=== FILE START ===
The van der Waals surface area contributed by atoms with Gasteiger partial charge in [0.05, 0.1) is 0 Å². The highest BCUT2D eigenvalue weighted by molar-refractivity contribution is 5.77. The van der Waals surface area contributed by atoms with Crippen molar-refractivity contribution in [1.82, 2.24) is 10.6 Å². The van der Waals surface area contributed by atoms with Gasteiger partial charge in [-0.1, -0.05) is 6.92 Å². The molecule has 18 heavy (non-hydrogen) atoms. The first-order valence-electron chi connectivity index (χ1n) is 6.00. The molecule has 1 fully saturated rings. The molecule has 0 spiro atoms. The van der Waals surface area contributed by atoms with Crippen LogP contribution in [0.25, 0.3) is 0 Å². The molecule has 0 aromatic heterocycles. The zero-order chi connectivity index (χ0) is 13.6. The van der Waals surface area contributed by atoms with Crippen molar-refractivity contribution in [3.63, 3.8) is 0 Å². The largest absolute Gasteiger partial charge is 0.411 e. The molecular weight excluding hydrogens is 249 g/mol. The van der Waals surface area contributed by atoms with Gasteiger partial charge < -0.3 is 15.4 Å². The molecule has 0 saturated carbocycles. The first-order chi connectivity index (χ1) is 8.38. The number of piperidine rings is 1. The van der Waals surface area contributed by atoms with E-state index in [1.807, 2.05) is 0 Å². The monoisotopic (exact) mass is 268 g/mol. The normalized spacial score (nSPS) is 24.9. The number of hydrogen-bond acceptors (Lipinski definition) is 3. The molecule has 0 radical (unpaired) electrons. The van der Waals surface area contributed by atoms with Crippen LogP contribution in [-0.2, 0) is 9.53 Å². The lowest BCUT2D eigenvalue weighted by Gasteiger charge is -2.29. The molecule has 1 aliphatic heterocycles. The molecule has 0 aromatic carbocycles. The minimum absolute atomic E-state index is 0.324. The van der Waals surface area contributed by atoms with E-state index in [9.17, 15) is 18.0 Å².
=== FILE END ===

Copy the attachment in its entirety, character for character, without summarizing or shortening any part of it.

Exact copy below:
The van der Waals surface area contributed by atoms with Gasteiger partial charge in [0.05, 0.1) is 0 Å². The highest BCUT2D eigenvalue weighted by molar-refractivity contribution is 5.77. The van der Waals surface area contributed by atoms with Crippen molar-refractivity contribution in [1.82, 2.24) is 10.6 Å². The van der Waals surface area contributed by atoms with Gasteiger partial charge in [-0.1, -0.05) is 6.92 Å². The molecule has 18 heavy (non-hydrogen) atoms. The first-order valence-electron chi connectivity index (χ1n) is 6.00. The molecule has 1 fully saturated rings. The molecule has 0 spiro atoms. The van der Waals surface area contributed by atoms with Crippen LogP contribution in [0.25, 0.3) is 0 Å². The molecule has 0 aromatic heterocycles. The zero-order chi connectivity index (χ0) is 13.6. The van der Waals surface area contributed by atoms with Crippen molar-refractivity contribution in [3.63, 3.8) is 0 Å². The largest absolute Gasteiger partial charge is 0.411 e. The molecular weight excluding hydrogens is 249 g/mol. The van der Waals surface area contributed by atoms with Gasteiger partial charge < -0.3 is 15.4 Å². The molecule has 0 saturated carbocycles. The first-order chi connectivity index (χ1) is 8.38. The number of piperidine rings is 1. The van der Waals surface area contributed by atoms with E-state index in [1.807, 2.05) is 0 Å². The monoisotopic (exact) mass is 268 g/mol. The normalized spacial score (nSPS) is 24.9. The number of hydrogen-bond acceptors (Lipinski definition) is 3. The molecule has 0 radical (unpaired) electrons. The van der Waals surface area contributed by atoms with Crippen LogP contribution in [-0.2, 0) is 9.53 Å². The lowest BCUT2D eigenvalue weighted by Gasteiger charge is -2.29. The molecule has 1 aliphatic heterocycles. The molecule has 0 aromatic carbocycles. The minimum absolute atomic E-state index is 0.324. The van der Waals surface area contributed by atoms with E-state index in [9.17, 15) is 18.0 Å².